By Jesse Wood
With harvest season upon us, Grandfather Vineyard and Winery General Manager Dylan Tatum said that this year is turning into the best growing season he’s experienced in his six years in the business.
“I’ve seen some bad ones in the past, but this one is really, really good,” Tatum said. “All this sun recently is great for ripening … we’ve gotten the biggest yields, and the best quality grapes I’ve every seen up here for a wine grape.”
Tatum said that they are in the middle of the harvest season with a few more weeks of grape picking, crushing and pressing, and barreling and bottling left to go. While 15-hour workdays are common during the harvest season, you won’t hear the Tatums complaining because this is the culmination of a year’s work.
“A lot of people think brewing and winemaking are a lot alike, but they are very different,” Tatum said, adding that brewers can purchase all the raw materials any morning and have a brew bottled in the afternoon.
But in the wine industry, Tatum said that all of the year’s crops come in within a two-month period. “We have to deal with it right then and there,” he said. “It’s been really, really busy around here lately, but it what we’ve been preparing for all season.”
Tatum said that Grandfather Vineyard and Winery will press about 50 tons of grapes this harvest season. Roughly 30 tons will come from the surrounding area and out of their vineyard, which consists of about 3,000 vines.
This year’s tonnage producting is “significantly” more than in the past, Tatum said.
(The local grapes are a big deal because of the pending establishment of Appalachian High Country American Viticulture Area. An AVA is essentially a federal distinction that the High Country is a legitimate grape-growing region, and only bottles of wine made with 85 percent local grapes can don the Appalachian High Country label.
Pretty much the only thing local winemakers and grape growers are waiting for is for the federal government to sign off on some paperwork to make it official. However, that may have to wait until after the general election because of general government bureaucracy. See more about the AVA in the August/September issue of High Country Magazine.)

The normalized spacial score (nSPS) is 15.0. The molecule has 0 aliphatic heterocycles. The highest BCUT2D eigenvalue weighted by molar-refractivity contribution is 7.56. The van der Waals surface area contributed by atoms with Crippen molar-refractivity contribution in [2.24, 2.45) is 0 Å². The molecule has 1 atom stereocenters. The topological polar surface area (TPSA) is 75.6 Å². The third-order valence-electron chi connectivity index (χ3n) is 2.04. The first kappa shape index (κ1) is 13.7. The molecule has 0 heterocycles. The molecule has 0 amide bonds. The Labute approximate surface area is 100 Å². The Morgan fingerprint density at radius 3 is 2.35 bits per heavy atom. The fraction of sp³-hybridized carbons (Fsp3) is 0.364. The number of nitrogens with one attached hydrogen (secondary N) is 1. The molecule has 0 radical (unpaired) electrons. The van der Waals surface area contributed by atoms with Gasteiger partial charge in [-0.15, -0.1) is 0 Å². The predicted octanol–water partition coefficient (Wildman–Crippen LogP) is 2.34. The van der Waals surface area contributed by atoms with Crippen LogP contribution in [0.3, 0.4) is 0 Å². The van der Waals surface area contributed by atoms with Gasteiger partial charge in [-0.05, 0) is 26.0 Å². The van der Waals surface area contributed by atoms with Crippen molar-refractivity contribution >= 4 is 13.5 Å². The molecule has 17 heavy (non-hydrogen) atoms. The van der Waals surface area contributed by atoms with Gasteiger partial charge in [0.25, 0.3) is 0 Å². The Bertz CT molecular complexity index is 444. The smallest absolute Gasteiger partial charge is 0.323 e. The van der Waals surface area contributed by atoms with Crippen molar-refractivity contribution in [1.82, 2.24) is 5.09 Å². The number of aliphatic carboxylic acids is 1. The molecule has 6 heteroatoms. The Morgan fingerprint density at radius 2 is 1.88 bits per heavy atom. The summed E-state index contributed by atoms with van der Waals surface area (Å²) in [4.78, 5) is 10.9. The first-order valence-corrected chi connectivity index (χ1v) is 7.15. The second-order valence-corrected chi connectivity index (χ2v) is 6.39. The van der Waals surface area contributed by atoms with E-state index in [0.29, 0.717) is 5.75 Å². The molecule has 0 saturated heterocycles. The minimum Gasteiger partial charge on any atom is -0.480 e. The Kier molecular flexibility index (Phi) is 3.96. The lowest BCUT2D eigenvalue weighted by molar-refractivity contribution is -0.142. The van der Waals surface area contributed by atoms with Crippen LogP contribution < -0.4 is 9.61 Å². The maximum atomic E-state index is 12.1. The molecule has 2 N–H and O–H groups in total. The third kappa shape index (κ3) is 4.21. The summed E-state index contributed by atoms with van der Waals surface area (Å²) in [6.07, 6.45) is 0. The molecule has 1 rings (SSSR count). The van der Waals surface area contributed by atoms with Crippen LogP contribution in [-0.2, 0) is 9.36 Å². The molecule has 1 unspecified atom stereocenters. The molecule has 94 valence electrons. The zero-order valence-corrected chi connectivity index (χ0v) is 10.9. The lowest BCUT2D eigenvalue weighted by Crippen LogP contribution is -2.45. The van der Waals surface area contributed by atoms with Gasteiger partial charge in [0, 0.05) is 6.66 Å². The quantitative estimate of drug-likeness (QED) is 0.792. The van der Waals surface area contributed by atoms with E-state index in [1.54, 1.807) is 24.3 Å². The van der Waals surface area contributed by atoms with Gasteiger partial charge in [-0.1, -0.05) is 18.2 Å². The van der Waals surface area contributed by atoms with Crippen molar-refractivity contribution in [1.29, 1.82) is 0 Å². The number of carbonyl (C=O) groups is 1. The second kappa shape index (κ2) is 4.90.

Grandfather Vineyard and Winery expects to produce about 4,000 to 4,500 cases of wine this year, owner Steve Tatum told High Country Press this summer. That number is about 10-fold relative to the 400 to 500 cases bottled in its first year, 2011.
The business’ growth is also evident in other ways.
Tatum explained that their brand new press is state of the art with an on-board computer. It presses about three tons at once compared to their old half-ton press. It also presses the grapes more gently and evenly to produce better, more-consistent wines.
Also, Grandfather Vineyard and Winery purchased land across the river that connects the vineyard to N.C. 105. This land has been graveled and will double the amount of cars able to park at Grandfather Vineyard and Winery.
“We’ve become pretty popular, especially on the weekends, and now parking issues should be all resolved,” Tatum said.
Grandfather Vineyard and Winery is located at 225 Vineyard Lane off of N.C. 105 near Foscoe and can be reached at 828-964-2400. For more info, click here.